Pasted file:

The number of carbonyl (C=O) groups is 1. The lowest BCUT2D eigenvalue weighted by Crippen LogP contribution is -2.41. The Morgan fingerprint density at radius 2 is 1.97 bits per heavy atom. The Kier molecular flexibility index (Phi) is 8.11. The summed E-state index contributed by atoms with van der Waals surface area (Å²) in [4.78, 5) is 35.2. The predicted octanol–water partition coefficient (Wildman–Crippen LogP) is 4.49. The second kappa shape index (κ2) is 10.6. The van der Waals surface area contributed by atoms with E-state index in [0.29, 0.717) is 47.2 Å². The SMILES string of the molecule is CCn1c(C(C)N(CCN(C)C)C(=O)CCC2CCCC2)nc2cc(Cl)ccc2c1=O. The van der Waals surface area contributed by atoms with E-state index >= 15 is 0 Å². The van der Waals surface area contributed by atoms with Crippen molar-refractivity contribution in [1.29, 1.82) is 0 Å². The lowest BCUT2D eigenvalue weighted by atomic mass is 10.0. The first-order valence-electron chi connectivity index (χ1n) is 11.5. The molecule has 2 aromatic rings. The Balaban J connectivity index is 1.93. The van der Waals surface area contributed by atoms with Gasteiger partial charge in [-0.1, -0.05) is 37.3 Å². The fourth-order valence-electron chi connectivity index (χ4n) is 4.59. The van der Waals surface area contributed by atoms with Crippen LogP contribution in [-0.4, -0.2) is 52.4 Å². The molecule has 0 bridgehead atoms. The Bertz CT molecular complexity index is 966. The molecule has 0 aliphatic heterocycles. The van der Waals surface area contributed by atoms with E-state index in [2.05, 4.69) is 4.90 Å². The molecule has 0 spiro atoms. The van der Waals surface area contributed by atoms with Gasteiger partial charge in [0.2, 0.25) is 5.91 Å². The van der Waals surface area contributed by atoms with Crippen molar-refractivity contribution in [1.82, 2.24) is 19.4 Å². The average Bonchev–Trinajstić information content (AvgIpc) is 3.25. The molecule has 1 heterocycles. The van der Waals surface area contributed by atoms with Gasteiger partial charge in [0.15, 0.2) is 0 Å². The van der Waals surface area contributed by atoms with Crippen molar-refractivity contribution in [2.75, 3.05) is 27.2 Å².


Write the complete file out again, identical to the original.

The number of carbonyl (C=O) groups is 1. The lowest BCUT2D eigenvalue weighted by Crippen LogP contribution is -2.41. The Morgan fingerprint density at radius 2 is 1.97 bits per heavy atom. The Kier molecular flexibility index (Phi) is 8.11. The summed E-state index contributed by atoms with van der Waals surface area (Å²) in [4.78, 5) is 35.2. The predicted octanol–water partition coefficient (Wildman–Crippen LogP) is 4.49. The second kappa shape index (κ2) is 10.6. The van der Waals surface area contributed by atoms with E-state index in [0.29, 0.717) is 47.2 Å². The SMILES string of the molecule is CCn1c(C(C)N(CCN(C)C)C(=O)CCC2CCCC2)nc2cc(Cl)ccc2c1=O. The van der Waals surface area contributed by atoms with E-state index >= 15 is 0 Å². The van der Waals surface area contributed by atoms with Crippen molar-refractivity contribution in [1.29, 1.82) is 0 Å². The lowest BCUT2D eigenvalue weighted by atomic mass is 10.0. The first-order valence-electron chi connectivity index (χ1n) is 11.5. The molecule has 2 aromatic rings. The Balaban J connectivity index is 1.93. The van der Waals surface area contributed by atoms with Gasteiger partial charge in [-0.1, -0.05) is 37.3 Å². The fourth-order valence-electron chi connectivity index (χ4n) is 4.59. The van der Waals surface area contributed by atoms with Crippen LogP contribution in [-0.4, -0.2) is 52.4 Å². The molecule has 0 bridgehead atoms. The Bertz CT molecular complexity index is 966. The molecule has 0 aliphatic heterocycles. The van der Waals surface area contributed by atoms with E-state index in [2.05, 4.69) is 4.90 Å². The molecule has 0 spiro atoms. The van der Waals surface area contributed by atoms with Gasteiger partial charge in [0.2, 0.25) is 5.91 Å². The van der Waals surface area contributed by atoms with Crippen molar-refractivity contribution in [1.82, 2.24) is 19.4 Å². The average Bonchev–Trinajstić information content (AvgIpc) is 3.25. The molecule has 1 heterocycles. The van der Waals surface area contributed by atoms with Gasteiger partial charge in [0.15, 0.2) is 0 Å². The van der Waals surface area contributed by atoms with Crippen molar-refractivity contribution in [2.75, 3.05) is 27.2 Å².